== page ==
At Loew's State & Orpheum
That empty brown cardboard box Ricardo Montalban carried around in the Yard last winter has finally reached the local screen. It is a pleasure to report that the celluloid facsimile, of the box does not seem empty, nor does Mr. Montalban look nearly as silly carrying it. He is, in fact, quite believable in the role of police lieutenant Morales of Barnstable, a detective looking for an unknown murderer.
The murderer is ultimately caught by Harvard's Department of Legal Medicine, which operates in a highly scientific and unspectacular manner. "Mystery Street" is unspectacular, too, but it does hold interest without any movie melodramatics. Perhaps this is due only to director John Sturges' limited budget; nevertheless, the result is pleasing.
One of the things that make Montalban convincing in the role of a detective is that he is so often wrong. He tags the wrong man as the murderer from the start, and is only through the persistence of Harvard's "Professor McAdoo" that Justice triumphs. The Professor is played by a movie actor named Bruce Bennett, who, believe it or not, looks and talks like any number of youngish local scholars.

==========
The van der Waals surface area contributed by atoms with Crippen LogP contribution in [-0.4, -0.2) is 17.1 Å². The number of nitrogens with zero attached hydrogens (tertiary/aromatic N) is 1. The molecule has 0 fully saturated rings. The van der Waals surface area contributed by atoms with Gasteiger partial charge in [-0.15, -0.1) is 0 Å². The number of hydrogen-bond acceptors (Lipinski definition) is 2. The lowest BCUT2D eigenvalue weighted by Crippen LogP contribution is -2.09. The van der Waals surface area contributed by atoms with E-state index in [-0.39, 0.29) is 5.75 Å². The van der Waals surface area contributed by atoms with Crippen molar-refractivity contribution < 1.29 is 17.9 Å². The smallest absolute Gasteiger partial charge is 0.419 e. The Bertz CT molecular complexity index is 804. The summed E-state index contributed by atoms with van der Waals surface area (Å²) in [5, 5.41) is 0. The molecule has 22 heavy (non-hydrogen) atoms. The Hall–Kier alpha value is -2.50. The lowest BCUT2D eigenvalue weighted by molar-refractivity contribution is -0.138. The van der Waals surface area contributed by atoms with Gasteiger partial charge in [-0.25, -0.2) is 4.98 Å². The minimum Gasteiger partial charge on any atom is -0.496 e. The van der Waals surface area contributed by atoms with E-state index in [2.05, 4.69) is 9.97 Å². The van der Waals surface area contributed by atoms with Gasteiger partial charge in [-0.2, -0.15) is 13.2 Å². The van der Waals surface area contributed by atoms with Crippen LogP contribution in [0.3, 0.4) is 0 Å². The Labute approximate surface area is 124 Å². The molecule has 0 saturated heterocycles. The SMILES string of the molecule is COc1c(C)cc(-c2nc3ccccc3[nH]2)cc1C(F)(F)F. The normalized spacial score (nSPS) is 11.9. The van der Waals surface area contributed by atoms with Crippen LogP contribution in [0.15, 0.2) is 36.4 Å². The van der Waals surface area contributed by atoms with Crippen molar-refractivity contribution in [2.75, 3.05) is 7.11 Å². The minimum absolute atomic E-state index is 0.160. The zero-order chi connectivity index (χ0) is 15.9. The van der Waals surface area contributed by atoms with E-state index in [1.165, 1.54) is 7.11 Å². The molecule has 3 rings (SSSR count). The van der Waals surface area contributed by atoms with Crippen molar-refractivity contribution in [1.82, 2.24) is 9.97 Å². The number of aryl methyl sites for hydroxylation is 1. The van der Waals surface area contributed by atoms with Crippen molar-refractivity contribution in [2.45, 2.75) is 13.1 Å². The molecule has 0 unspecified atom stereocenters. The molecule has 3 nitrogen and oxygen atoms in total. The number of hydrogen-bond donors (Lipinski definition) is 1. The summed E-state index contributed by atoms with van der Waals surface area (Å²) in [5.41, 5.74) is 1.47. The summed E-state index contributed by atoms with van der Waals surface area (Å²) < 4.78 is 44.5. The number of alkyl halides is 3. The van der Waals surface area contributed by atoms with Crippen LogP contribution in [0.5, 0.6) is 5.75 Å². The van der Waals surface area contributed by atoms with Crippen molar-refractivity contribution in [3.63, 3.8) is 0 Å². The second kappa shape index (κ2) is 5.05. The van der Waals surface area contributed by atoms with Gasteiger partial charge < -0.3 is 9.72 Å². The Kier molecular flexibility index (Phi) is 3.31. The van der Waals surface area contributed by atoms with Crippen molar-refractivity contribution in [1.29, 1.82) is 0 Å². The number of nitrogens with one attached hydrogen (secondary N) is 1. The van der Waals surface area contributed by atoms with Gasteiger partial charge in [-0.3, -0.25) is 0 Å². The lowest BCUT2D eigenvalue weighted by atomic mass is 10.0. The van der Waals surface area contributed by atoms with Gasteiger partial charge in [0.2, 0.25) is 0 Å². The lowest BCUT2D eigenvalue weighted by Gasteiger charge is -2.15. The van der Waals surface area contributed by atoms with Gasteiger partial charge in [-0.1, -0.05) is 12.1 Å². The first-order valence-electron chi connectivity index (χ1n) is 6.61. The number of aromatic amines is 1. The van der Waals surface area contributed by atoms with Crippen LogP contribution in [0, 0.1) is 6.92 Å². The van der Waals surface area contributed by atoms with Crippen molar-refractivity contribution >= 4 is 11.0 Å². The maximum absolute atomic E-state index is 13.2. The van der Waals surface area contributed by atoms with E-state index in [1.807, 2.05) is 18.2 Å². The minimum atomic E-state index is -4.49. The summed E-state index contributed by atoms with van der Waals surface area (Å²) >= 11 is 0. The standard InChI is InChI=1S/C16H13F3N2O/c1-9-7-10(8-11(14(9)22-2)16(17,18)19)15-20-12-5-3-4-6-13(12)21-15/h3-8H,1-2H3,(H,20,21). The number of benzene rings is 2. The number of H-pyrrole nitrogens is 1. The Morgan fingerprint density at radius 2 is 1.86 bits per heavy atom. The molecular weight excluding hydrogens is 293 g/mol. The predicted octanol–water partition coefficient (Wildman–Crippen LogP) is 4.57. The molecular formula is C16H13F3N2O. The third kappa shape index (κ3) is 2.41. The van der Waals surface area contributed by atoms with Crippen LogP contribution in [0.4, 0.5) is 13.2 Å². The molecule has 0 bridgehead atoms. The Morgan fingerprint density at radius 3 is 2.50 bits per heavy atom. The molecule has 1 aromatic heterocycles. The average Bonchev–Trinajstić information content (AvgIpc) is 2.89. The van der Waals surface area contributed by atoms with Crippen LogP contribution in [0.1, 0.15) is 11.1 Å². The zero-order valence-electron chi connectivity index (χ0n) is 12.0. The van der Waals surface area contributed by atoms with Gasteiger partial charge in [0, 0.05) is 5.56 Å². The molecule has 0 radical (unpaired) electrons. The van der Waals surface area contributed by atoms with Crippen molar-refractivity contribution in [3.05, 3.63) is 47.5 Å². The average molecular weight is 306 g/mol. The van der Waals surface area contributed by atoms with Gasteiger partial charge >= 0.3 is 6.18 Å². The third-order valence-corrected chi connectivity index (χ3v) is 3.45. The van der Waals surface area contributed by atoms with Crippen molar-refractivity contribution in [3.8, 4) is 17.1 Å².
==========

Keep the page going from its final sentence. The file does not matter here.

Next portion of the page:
Ricardo and the Professor are looking for the murderer of a young "B-girl," (whatever that is) whose skeleton is discovered in a sand dune on Cape Cod. Their efforts are complicated by Elsa Lanchester, who plays the girl's unscrupulous land-lady, a character reminiscent of a malefactroy Mad-woman of Chaillot.
"Mystery Street" has that aura of authenticity so valuable in a semi-documentary. Anyone who saw last year's shooting and reshooting in the Yard will be surprised at how spontaneous the carefully staged scenes appear. It is the sense of actuality and spontaneity that makes "Mystery Street" a quietly absorbing film.